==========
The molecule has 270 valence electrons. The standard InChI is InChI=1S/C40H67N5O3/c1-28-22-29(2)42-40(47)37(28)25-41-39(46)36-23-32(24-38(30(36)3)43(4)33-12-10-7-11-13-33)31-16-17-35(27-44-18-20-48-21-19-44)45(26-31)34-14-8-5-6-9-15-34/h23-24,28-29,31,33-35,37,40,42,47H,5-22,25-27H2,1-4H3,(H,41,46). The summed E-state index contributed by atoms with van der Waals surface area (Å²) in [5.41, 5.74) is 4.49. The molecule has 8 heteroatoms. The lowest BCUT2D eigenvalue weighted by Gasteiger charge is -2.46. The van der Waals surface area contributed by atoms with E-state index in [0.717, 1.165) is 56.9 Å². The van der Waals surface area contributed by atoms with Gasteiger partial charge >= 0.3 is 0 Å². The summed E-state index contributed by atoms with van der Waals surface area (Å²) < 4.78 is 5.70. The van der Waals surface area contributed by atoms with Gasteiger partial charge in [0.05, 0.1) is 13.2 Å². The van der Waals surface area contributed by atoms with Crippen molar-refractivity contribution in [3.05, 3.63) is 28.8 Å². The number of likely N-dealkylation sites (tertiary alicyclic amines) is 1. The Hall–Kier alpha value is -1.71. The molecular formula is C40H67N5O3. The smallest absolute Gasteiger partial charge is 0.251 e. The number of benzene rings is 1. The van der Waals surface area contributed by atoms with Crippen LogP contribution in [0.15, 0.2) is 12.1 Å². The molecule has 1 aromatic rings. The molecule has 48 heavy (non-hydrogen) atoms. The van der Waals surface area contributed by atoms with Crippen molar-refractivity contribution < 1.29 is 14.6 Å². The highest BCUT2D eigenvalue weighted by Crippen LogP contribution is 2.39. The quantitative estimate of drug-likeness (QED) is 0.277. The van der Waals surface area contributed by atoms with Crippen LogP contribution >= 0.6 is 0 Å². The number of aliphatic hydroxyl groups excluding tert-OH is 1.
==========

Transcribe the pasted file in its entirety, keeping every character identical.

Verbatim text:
The molecule has 270 valence electrons. The standard InChI is InChI=1S/C40H67N5O3/c1-28-22-29(2)42-40(47)37(28)25-41-39(46)36-23-32(24-38(30(36)3)43(4)33-12-10-7-11-13-33)31-16-17-35(27-44-18-20-48-21-19-44)45(26-31)34-14-8-5-6-9-15-34/h23-24,28-29,31,33-35,37,40,42,47H,5-22,25-27H2,1-4H3,(H,41,46). The summed E-state index contributed by atoms with van der Waals surface area (Å²) in [5.41, 5.74) is 4.49. The molecule has 8 heteroatoms. The lowest BCUT2D eigenvalue weighted by Gasteiger charge is -2.46. The van der Waals surface area contributed by atoms with E-state index in [0.717, 1.165) is 56.9 Å². The van der Waals surface area contributed by atoms with Gasteiger partial charge >= 0.3 is 0 Å². The summed E-state index contributed by atoms with van der Waals surface area (Å²) < 4.78 is 5.70. The van der Waals surface area contributed by atoms with Gasteiger partial charge in [0.05, 0.1) is 13.2 Å². The van der Waals surface area contributed by atoms with Crippen molar-refractivity contribution in [3.05, 3.63) is 28.8 Å². The number of likely N-dealkylation sites (tertiary alicyclic amines) is 1. The Hall–Kier alpha value is -1.71. The molecular formula is C40H67N5O3. The smallest absolute Gasteiger partial charge is 0.251 e. The number of benzene rings is 1. The van der Waals surface area contributed by atoms with Crippen LogP contribution in [0.15, 0.2) is 12.1 Å². The molecule has 1 aromatic rings. The molecule has 48 heavy (non-hydrogen) atoms. The van der Waals surface area contributed by atoms with Crippen molar-refractivity contribution < 1.29 is 14.6 Å². The highest BCUT2D eigenvalue weighted by Crippen LogP contribution is 2.39. The quantitative estimate of drug-likeness (QED) is 0.277. The van der Waals surface area contributed by atoms with Crippen LogP contribution >= 0.6 is 0 Å². The number of aliphatic hydroxyl groups excluding tert-OH is 1.